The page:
Osteochondritis of Sternoclavicular Joint Due to Brucellosis: A Case Report

AUTHORS

Maliheh Metanat 1 , Batool Sharifi-Mood 1 , * , Fatemeh Bahremand 1 , Farnoosh Sharifi-Mood 1 , Roshanak Sharifi 2

1 Infectious Diseases and Tropical Medicine Research Center, Boo-Ali Hospital, Zahedan University of Medical Sciences, Zahedan, IR Iran

2 School of Medicine, Mashhad University of Medical Sciences, Mashhad, IR Iran

How to Cite: Metanat M, Sharifi-Mood B, Bahremand F, Sharifi-Mood F, Sharifi R. Osteochondritis of Sternoclavicular Joint Due to Brucellosis: A Case Report, Int J Infect. 2016 ; 3(3):e36250. doi: 10.17795/iji-36250.

ARTICLE INFORMATION

International Journal of Infection: 3 (3); e36250
Published Online: March 2, 2016
Article Type: Case Report
Received: January 13, 2016
Revised: January 18, 2016
Accepted: January 18, 2016
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Abstract

Introduction: Osteochondritis is a joint condition in which bone underneath the cartilage of a joint destroys due to lack of blood flow. Then bone and cartilage can break, causing pain and sometimes affecting joint motion and skin around the involved joint might be swollen and tender. Osteochondritis occurs most commonly in the knee, but also occurs in elbows, ankles and other joints. Decreased blood flow to the end of the affected bone due to trauma is the main cause, but there might be a genetic component, making some persons more susceptible to get this disorder. Some infections such as brucellosis can lead to osteochondritis. Bone and joint complications are common in brucellosis, but osteochondritis of sternoclavicular joint is a rare presentation.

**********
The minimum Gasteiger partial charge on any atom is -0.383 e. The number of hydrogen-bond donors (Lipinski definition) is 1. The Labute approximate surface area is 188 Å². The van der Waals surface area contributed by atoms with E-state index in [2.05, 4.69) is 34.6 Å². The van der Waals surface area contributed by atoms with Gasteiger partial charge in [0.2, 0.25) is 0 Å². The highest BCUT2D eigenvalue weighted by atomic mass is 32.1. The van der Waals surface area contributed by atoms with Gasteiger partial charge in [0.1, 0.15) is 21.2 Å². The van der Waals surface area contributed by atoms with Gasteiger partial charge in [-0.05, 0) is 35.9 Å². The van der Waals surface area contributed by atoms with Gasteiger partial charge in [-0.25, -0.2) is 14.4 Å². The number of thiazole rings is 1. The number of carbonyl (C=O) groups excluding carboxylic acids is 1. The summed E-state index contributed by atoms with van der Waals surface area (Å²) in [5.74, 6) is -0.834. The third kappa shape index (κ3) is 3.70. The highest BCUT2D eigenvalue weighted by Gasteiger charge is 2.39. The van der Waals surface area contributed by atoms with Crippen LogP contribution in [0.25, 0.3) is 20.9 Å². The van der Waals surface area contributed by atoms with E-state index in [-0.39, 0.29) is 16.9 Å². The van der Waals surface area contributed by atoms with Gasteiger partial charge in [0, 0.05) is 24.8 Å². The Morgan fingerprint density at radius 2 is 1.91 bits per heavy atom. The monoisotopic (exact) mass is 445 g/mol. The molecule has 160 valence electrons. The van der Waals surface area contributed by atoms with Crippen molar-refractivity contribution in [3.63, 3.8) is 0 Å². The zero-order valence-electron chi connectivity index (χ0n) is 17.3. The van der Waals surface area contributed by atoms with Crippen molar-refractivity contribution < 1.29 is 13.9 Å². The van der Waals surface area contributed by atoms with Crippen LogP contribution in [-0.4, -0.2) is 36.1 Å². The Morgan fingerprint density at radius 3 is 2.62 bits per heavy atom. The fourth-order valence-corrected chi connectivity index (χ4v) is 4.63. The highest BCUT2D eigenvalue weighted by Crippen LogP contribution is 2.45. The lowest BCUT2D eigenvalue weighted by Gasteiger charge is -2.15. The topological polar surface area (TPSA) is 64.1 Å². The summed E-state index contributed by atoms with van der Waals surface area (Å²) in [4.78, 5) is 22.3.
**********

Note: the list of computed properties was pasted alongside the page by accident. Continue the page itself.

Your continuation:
Case Presentation: Here, we presented a 34-year-old woman referred to our hospital for fever, chills and arthralgia in the sternoclavicular joint, which has been started two months before admission. Finally, with more evaluations, we found that she had sternoclavicular osteochondritis due to brucellosis.

Conclusions: Although, brucellosis can cause arthritis more in knee, elbow and hip and causes spondylodiscitis, osteochondritis of sternoclavicular joint is very rare in brucella infection.

Keywords

Joint Inflammation Osteochondritis Sternoclavicular

Copyright © 2016, Infectious Diseases and Tropical Medicine Research Center. This is an open-access article distributed under the terms of the Creative Commons Attribution-NonCommercial 4.0 International License (http://creativecommons.org/licenses/by-nc/4.0/) which permits copy and redistribute the material just in noncommercial usages, provided the original work is properly cited.

1. Introduction

We presented a 34-year-old woman referred to our hospital (Boo-Ali hospital, southeast of Iran) with fever, chills and arthragia in the sternoclavicular joint, which has been started two months before admission. Finally, brucellosis was diagnosed with early presentation of osteochondritis of sternoclavicular joint.

2. Case Presentation